Just then, he sat down for dinner in the theater district at the traditional early bird hour of 5 p.m. In his case, the reservation was necessary because he was booked at the adjacent City Stages auditorium at 7 p.m., sitting for a public interview about his new book, “Just Getting Started.” There’s also a new Sony album collecting the performances from his NBC special, with a deluxe three-disc set available that features a selection of rare recordings from his archive.
“We’re sold out everywhere I play,” Mr Bennett said. “The audience goes crazy for the show. They know I’m 90, and I come out and I’m in top shape. After the third or fourth song, they take off. I get five or six standing ovations a night. When they start acting like that, I just go home very pleased.”
During dinner, Mr. Bennett repeated himself occasionally. “I forgot what I said,” he admitted more than once, and apologized. Later, being interviewed about his life in front of a large and appreciative crowd at City Stages, he did not remember a primary anecdote that appears in his book about how he met his current wife, Susan Benedetto – she took the birth name of her husband – a 50-year-old former high school teacher. (She was invited backstage when she was 19 and president of the San Francisco Tony Bennett fan club. They married in 2007.)
But while there are signs of age, Mr. Bennett also displays a voracious curiosity. “I still insist that I can improve as I go,” he said. He just started learning the basics of jazz piano with Bill Charlap, his accompanist on the disc “The Silver Lining”, a collection of Jerome Kern songs that won him his latest Grammy. His first was received in 1962.
“It’s the same with painting,” he said. “I paint every day. And just by doing it every day, you get better.”
The recent recording with Mr. Charlap could be a case study to support Mr. Bennett’s contention. Although his voice is less rounded and more youthful than when he was in his 50s, Mr. Bennett’s performances on “The Silver Lining” stand in comparison to those he did with the jazz pianist Bill Evans four decades ago, securing his status as a serious performing artist. “Tony sings so deep and inside – it’s almost in a private place, yet he has the courage to share fully,” Mr Charlap said.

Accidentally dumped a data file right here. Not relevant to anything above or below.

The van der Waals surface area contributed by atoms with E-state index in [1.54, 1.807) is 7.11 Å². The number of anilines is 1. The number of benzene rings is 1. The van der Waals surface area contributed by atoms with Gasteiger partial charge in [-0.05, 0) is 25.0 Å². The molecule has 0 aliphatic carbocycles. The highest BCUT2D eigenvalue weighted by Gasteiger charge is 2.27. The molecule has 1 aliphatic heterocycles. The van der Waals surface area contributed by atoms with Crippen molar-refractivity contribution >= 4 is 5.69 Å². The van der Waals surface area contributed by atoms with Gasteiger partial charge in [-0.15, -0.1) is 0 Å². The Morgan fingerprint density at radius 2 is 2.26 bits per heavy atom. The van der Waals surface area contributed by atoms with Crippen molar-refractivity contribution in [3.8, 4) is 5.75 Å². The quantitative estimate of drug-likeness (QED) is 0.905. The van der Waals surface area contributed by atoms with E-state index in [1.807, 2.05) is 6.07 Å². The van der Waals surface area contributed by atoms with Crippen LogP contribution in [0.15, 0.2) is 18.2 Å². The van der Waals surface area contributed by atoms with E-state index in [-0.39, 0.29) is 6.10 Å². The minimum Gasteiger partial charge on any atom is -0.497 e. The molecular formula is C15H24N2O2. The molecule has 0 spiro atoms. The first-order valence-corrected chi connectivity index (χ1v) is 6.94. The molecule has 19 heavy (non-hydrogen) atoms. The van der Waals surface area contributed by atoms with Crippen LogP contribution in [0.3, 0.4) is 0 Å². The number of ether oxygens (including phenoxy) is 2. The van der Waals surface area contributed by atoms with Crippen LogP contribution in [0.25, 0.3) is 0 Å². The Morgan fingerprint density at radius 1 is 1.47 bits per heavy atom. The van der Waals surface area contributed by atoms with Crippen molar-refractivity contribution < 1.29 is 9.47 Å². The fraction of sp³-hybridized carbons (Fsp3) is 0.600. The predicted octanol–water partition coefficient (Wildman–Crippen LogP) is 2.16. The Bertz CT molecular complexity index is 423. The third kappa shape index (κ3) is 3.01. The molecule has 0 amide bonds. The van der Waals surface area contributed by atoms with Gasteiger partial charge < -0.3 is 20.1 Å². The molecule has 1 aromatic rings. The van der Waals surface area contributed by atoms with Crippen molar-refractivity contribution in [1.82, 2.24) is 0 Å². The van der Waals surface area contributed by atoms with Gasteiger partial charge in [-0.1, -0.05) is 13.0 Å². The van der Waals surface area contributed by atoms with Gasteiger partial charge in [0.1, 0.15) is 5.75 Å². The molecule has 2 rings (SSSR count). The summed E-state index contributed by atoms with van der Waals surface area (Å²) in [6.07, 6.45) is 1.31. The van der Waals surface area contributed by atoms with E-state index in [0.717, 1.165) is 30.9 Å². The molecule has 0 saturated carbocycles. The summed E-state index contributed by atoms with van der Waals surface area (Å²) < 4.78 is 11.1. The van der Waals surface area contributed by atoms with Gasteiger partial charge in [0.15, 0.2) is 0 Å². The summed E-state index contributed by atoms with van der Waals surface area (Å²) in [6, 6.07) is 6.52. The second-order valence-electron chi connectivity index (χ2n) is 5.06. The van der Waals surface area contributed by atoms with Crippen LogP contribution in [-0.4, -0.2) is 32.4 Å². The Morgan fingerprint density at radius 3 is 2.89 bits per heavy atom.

In presenting Jerome Kern’s 14 songs, Mr. Bennett not only displays technical mastery but also a wonderful sense of discretion.
“The more Tony goes on, the more he understands that what you leave out is important,” said Scott Simon, the National Public Radio journalist and co-author of Mr. Bennett’s latest book. “He has all these stories about Fred Astaire getting a dance routine as good as possible and then taking 15 minutes off. He now knows in his bones what to leave.”
Even after the flurry of presentations and products tied to his extended birthday celebration, Mr. Bennett plans to keep working. He has 30 dates on his schedule for the first half of 2017 and is thinking of recording a new album dedicated to the songs of husband and wife songwriters Alan and Marilyn Bergman. “I might do it with Gaga,” Mr. Bennett said, “or maybe just Bill Charlap.”
“Tony is all about moving forward,” said his son Danny. “He tells me, ‘Hey, as long as my voice doesn’t waver and people like me, I’ll keep singing until I die.’
The morning he awoke in the hotel room on Madison Avenue, Mr. Bennett packed for the Macy’s parade on what was expected to be a blustery and blustery day, donning a heavy gray woolen suit and a blue overcoat. He bought ear muffs with his wife, and she stuffed hand warmers into his jacket pockets.
Waiting in an SUV to board the float, Mr. Bennett appeared tired and was mostly calm. What little he talked about was either distant in the past – anecdotes about Cary Grant, Dean Martin and Charlie Chaplin – or completely in the moment, as when he rolled down the tinted side window to scan Central Park. “The trees are beautiful,” he said.
Then a woman moved up to his side of the jeep and presented Mr. Bennett with a paper plate piled high with canola. “They are homemade just for you,” she told him. “You’re even more beautiful in person.”
“Wow,” said Mr. Bennett, “let me see that.” He bit into a vanilla cannoli.
“Oh my God,” the woman screamed, “wait until I tell everyone that Tony Bennett ate my cannoli!”
A little later, as the moment approached for him to board the float, the sky brightened.
Mrs. Benedetto leaned toward her husband and gestured toward the sunshine. “You lead a charmed life, darling,” she said.
Mr. Bennett took her hand, closed his eyes, and sank into his seat with a contented sigh.